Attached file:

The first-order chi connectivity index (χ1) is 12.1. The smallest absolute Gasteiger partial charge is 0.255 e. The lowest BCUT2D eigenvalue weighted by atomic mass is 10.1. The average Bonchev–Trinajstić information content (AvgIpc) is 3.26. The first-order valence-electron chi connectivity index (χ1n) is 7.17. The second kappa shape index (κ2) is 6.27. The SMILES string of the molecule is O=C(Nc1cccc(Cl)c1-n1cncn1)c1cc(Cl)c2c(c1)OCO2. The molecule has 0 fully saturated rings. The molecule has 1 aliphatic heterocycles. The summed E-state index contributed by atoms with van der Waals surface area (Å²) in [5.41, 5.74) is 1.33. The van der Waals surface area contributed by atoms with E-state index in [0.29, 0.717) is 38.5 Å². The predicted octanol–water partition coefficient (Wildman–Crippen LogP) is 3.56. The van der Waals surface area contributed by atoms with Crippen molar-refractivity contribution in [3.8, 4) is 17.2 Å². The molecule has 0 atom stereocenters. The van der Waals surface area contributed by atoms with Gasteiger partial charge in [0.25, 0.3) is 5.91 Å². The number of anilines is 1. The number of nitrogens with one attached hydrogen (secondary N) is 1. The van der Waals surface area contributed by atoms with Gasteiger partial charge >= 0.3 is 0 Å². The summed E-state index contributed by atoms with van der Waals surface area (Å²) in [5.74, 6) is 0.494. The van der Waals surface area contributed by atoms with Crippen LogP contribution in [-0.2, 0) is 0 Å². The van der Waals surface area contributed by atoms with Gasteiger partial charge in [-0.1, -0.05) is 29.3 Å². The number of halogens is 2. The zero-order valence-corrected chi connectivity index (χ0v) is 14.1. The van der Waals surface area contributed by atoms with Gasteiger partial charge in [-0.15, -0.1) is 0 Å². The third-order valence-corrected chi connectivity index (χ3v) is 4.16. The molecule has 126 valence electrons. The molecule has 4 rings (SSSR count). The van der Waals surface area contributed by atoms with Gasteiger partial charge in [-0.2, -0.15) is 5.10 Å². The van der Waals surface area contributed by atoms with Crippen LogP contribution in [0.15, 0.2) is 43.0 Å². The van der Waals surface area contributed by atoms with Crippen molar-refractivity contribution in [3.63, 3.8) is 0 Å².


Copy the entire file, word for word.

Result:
The first-order chi connectivity index (χ1) is 12.1. The smallest absolute Gasteiger partial charge is 0.255 e. The lowest BCUT2D eigenvalue weighted by atomic mass is 10.1. The average Bonchev–Trinajstić information content (AvgIpc) is 3.26. The first-order valence-electron chi connectivity index (χ1n) is 7.17. The second kappa shape index (κ2) is 6.27. The SMILES string of the molecule is O=C(Nc1cccc(Cl)c1-n1cncn1)c1cc(Cl)c2c(c1)OCO2. The molecule has 0 fully saturated rings. The molecule has 1 aliphatic heterocycles. The summed E-state index contributed by atoms with van der Waals surface area (Å²) in [5.41, 5.74) is 1.33. The van der Waals surface area contributed by atoms with E-state index in [0.29, 0.717) is 38.5 Å². The predicted octanol–water partition coefficient (Wildman–Crippen LogP) is 3.56. The van der Waals surface area contributed by atoms with Crippen molar-refractivity contribution in [3.8, 4) is 17.2 Å². The molecule has 0 atom stereocenters. The van der Waals surface area contributed by atoms with Gasteiger partial charge in [0.25, 0.3) is 5.91 Å². The number of anilines is 1. The number of nitrogens with one attached hydrogen (secondary N) is 1. The van der Waals surface area contributed by atoms with Gasteiger partial charge >= 0.3 is 0 Å². The summed E-state index contributed by atoms with van der Waals surface area (Å²) in [5.74, 6) is 0.494. The van der Waals surface area contributed by atoms with Crippen LogP contribution in [-0.2, 0) is 0 Å². The van der Waals surface area contributed by atoms with Gasteiger partial charge in [-0.1, -0.05) is 29.3 Å². The number of halogens is 2. The zero-order valence-corrected chi connectivity index (χ0v) is 14.1. The van der Waals surface area contributed by atoms with Gasteiger partial charge in [-0.15, -0.1) is 0 Å². The third-order valence-corrected chi connectivity index (χ3v) is 4.16. The molecule has 126 valence electrons. The molecule has 4 rings (SSSR count). The van der Waals surface area contributed by atoms with Gasteiger partial charge in [-0.2, -0.15) is 5.10 Å². The van der Waals surface area contributed by atoms with Crippen LogP contribution in [0.15, 0.2) is 43.0 Å². The van der Waals surface area contributed by atoms with Crippen molar-refractivity contribution in [3.63, 3.8) is 0 Å².